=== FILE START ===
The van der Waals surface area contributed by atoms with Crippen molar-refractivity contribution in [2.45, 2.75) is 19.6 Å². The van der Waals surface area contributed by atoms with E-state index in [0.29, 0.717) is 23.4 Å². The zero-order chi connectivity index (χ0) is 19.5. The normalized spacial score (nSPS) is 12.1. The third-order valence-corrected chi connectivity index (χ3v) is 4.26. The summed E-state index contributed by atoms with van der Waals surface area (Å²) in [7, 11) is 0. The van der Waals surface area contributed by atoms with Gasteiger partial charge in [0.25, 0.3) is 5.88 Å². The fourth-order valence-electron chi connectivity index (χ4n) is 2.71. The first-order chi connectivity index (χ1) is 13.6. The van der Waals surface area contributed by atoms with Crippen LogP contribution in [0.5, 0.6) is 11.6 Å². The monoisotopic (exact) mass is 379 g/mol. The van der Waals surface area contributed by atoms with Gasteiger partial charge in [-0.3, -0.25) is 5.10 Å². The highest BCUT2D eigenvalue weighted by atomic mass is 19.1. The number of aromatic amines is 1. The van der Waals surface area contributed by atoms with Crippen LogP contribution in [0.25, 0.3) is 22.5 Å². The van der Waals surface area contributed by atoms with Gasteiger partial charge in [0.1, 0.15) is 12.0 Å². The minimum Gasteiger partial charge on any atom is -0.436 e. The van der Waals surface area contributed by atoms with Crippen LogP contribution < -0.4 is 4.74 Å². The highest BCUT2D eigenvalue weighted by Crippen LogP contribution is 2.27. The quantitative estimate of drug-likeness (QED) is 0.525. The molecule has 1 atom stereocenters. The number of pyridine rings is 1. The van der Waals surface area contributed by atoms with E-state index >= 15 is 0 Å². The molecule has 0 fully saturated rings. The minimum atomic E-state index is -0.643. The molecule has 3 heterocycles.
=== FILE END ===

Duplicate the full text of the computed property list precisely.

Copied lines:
The van der Waals surface area contributed by atoms with Crippen molar-refractivity contribution in [2.45, 2.75) is 19.6 Å². The van der Waals surface area contributed by atoms with E-state index in [0.29, 0.717) is 23.4 Å². The zero-order chi connectivity index (χ0) is 19.5. The normalized spacial score (nSPS) is 12.1. The third-order valence-corrected chi connectivity index (χ3v) is 4.26. The summed E-state index contributed by atoms with van der Waals surface area (Å²) in [7, 11) is 0. The van der Waals surface area contributed by atoms with Gasteiger partial charge in [0.25, 0.3) is 5.88 Å². The fourth-order valence-electron chi connectivity index (χ4n) is 2.71. The first-order chi connectivity index (χ1) is 13.6. The van der Waals surface area contributed by atoms with Crippen LogP contribution in [0.5, 0.6) is 11.6 Å². The monoisotopic (exact) mass is 379 g/mol. The van der Waals surface area contributed by atoms with Gasteiger partial charge in [-0.3, -0.25) is 5.10 Å². The highest BCUT2D eigenvalue weighted by atomic mass is 19.1. The number of aromatic amines is 1. The van der Waals surface area contributed by atoms with Crippen LogP contribution in [0.25, 0.3) is 22.5 Å². The van der Waals surface area contributed by atoms with Gasteiger partial charge in [0.1, 0.15) is 12.0 Å². The minimum Gasteiger partial charge on any atom is -0.436 e. The van der Waals surface area contributed by atoms with Crippen LogP contribution < -0.4 is 4.74 Å². The highest BCUT2D eigenvalue weighted by Crippen LogP contribution is 2.27. The quantitative estimate of drug-likeness (QED) is 0.525. The molecule has 1 atom stereocenters. The number of pyridine rings is 1. The van der Waals surface area contributed by atoms with E-state index >= 15 is 0 Å². The molecule has 0 fully saturated rings. The minimum atomic E-state index is -0.643. The molecule has 3 heterocycles.